Growing up near Fort Lauderdale, Florida, Higgins had already been exposed to the idea of service through her father, a U.S. Army veteran who was wounded and paralyzed during the Vietnam War. She credits her interest in the legal system to a civics class during seventh grade, but she also wanted to give back to military medicine because of her father. Like many other mid-career professionals, the idea of going to law school just didn’t seem realistic.
“It was just a random day where I was looking online for an online program, or if there were any law schools that offered such a program,” said Higginson. “That’s how I found Syracuse; it was just fortuitous.” She had stumbled on the JDi program at the Syracuse University College of Law, which is one of the few Juris Doctorate-awarding programs in the nation accredited by the American Bar Association.

Aside from the criteria for a military-connection, the Tillman Foundation also requires recipients have the desire for continued service and the drive to impact positive change in their community. Amanda’s primary goal is developing a medical legal partnership; part law clinic and part medical clinic. Throughout her medical career, Higginson has seen the difficulty some families must face, particularly when both parents and one or both parents are deployed, and that is what inspires her to pursue this goal.

“As a primary care pediatrician, I see how legal issues affect patients and families every day,” said Higginson, “if it’s confusing for me, I definitely know it’s confusing for many of our families.” In her position, Amanda was right at the crossroads where policy issues and bureaucracy hampered effective medical care.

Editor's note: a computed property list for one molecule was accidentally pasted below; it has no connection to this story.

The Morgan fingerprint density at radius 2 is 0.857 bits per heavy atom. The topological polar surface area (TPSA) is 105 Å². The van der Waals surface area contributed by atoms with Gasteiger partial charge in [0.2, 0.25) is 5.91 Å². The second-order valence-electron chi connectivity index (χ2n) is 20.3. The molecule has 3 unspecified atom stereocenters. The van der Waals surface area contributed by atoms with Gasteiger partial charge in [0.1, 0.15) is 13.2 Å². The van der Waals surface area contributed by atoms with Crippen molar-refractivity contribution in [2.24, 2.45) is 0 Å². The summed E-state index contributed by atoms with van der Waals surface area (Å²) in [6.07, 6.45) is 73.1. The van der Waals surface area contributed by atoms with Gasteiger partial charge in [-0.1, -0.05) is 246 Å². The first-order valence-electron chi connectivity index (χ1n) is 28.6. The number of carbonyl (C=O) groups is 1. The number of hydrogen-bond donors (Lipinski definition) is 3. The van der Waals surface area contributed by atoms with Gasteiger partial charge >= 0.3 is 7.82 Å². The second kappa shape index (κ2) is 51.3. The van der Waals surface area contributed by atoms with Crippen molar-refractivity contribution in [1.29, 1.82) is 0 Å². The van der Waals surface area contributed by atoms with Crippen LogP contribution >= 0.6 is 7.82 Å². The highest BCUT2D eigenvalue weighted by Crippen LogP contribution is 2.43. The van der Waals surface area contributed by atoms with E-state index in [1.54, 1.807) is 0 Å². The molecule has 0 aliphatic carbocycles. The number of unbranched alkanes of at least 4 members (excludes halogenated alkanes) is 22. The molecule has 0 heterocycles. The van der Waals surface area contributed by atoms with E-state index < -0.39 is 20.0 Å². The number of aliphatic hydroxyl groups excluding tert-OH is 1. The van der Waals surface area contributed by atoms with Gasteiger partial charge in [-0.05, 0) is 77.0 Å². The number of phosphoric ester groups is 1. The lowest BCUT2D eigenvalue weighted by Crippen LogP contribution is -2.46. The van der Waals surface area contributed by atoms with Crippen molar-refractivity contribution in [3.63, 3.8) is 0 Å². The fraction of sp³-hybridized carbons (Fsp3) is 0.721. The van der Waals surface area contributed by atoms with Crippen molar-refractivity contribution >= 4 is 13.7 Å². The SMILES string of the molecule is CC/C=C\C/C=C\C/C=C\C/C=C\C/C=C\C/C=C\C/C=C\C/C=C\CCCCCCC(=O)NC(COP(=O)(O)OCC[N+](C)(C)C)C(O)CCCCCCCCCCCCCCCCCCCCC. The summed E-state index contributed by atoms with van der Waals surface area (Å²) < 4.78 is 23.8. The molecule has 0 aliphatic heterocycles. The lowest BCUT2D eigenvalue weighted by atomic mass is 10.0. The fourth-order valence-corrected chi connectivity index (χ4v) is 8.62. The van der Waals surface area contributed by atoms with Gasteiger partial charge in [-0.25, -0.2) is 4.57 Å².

“Just being able to support those families and see how the military community surrounds them and supports them was very powerful to witness, and something that I’ve carried with me,” said Amanda. Ultimately, she wants to make sure that those families she cares for knows what rights they’re entitled to, where they should go for the specific help they need, and what questions they should be asking.

Higginson says that her service, education, and goals all boil down to one thing, “I just want to help people get to where they need to go.”

The application window for the next cohort of Tillman Scholars is currently open, those military-connected students who are interested in learning more, or applying, are encouraged to visit Syracuse University’s Tillman Scholars.